PROFITA: Biologists came up with a simple plan to keep the invasive fish from eating the minnows to the point of extinction: They introduced chub to predator-free ponds, where their numbers could grow.

That helped with another problem chub faced, which was the loss of ponds and sloughs. Bangs says the construction of dikes and dams to control flooding eliminated a lot of the marshlands chub like to call home.

Brian Bangs holds an Oregon Chub in his hands (photo: Oregon Department of Fish and Wildlife)

BANGS: Chub like silty, muddy substrates – the kind of places where you say ‘I'm not drinking that water.’

PROFITA: Project leader Paul Scheerer has been working to recover chub since they were first listed. He says in a way, the fact that chub keep a low profile has helped them recover. It was painless for many landowners to add chub ponds without changing their farm or forest operations.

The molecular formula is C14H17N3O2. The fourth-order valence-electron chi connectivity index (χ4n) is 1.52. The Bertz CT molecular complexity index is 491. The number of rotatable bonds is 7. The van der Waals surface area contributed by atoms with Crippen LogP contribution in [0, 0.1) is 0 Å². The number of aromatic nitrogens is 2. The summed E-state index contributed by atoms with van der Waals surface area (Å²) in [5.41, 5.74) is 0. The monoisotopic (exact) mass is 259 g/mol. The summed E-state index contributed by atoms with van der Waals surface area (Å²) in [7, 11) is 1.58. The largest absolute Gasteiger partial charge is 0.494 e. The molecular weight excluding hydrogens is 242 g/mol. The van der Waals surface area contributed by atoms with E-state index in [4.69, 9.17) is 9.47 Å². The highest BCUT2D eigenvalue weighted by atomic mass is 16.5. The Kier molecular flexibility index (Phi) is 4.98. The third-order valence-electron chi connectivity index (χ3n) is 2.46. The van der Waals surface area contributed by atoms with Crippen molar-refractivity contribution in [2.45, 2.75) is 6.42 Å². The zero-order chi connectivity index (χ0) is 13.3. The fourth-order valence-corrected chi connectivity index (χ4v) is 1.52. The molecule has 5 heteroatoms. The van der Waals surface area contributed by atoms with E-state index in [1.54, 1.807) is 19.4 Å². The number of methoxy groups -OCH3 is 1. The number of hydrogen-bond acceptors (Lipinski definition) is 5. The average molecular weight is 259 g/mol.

SCHEERER: The fact that they are small and don't have a big effect on a lot of people made our job a little bit easier.

PROFITA: Meanwhile, efforts to improve salmon and steelhead habitat by allowing more water flows through dams on the Willamette River have also been helped the lesser-known chub. When the fish were listed as endangered, biologists could account for less than 1,000 Oregon Chub. Now, there are around 160,000 of them. A large chunk of their new habitat is on private land like Auer's family farm.

SCHEERER: We have a little fish that most people didn't know about, few people care about and we've managed to recover them in a working landscape. I think it demonstration that it can be done.